foyn-johanson house, harrison & white, australia, daylighting, reverse shadow casting, green design, sustainable architecture

While the design for the home may strike some as odd due to its complex angles, Harrison & White designed it that way on purpose. The architects found that one of the key issues in Australian housing is how we can use the sun to improve new and existing houses, so they wanted to form a house around the idea of maximizing light in a garden space. Sunlight hits the garden and backyard all day long without the imposition of any shadows from the structure of the house.

The completely sunlight garden space was achieved by cutting away parts of the home to allow both morning and evening sun to hit the backyard. This process is called reverse shadow casting – taking the area of space that is to have direct light and extruding it along the different paths of the sun. This area is then subtracted away from the area of the house, and what is left is a complex form designed with the aid of computer modeling.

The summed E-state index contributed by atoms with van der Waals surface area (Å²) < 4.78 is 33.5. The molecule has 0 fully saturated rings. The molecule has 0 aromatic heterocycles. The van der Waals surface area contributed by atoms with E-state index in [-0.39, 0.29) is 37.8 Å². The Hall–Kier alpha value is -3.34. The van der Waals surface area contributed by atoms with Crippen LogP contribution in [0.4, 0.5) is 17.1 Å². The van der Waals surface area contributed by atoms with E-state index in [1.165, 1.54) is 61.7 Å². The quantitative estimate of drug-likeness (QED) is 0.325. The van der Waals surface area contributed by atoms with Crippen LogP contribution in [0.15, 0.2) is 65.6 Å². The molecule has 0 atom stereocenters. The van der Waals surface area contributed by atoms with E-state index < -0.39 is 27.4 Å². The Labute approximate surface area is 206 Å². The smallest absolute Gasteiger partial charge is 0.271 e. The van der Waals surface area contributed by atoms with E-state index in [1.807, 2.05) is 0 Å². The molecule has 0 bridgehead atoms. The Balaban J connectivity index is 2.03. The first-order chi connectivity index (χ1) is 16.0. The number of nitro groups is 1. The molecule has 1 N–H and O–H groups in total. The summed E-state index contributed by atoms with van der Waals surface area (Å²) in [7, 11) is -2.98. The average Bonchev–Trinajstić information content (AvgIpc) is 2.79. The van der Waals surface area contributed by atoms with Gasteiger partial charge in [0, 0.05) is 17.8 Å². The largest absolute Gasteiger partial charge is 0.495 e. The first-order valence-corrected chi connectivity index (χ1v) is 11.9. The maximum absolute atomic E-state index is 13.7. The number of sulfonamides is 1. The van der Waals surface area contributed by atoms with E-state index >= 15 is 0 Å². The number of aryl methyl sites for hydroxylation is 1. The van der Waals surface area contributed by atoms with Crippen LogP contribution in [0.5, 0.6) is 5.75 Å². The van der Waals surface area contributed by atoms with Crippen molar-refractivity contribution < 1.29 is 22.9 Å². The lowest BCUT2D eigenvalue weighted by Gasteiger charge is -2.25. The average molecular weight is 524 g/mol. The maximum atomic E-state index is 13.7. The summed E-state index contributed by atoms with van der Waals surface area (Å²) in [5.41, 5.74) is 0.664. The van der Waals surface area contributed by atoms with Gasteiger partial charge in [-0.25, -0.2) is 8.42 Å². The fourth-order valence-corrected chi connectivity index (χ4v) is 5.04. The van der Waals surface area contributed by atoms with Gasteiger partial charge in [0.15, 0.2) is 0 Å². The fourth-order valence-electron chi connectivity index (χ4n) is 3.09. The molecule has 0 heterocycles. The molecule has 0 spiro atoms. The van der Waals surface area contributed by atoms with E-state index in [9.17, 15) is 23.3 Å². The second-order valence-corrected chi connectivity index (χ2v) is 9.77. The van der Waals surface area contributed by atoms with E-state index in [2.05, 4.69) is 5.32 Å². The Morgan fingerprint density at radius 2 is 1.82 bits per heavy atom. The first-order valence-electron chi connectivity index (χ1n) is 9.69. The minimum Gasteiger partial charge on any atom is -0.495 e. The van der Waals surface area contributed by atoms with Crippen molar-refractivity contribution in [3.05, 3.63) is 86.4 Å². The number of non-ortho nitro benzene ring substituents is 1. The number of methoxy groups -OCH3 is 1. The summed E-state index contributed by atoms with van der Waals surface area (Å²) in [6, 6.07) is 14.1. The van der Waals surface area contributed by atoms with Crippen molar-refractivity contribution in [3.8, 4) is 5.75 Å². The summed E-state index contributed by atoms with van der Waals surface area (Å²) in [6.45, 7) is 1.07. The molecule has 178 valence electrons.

After the form of the home was decided upon, the exterior of the house was fitted with a shade screen and ballustrading made out of NewTech™-CleverDeck® composite decking, which is made from recycled milk bottles and risk husks. The shade screen helps protect the interior of the home from solar exposure. Bamboo was used for the flooring inside the two-bedroom home, and durable white-coated steel was used for the exterior. The ground floor living space opens completely to the back yard and garden, while accordion doors aid in natural ventilation.

+ Harrison & White

Via Dornob

Images © Ben Hosking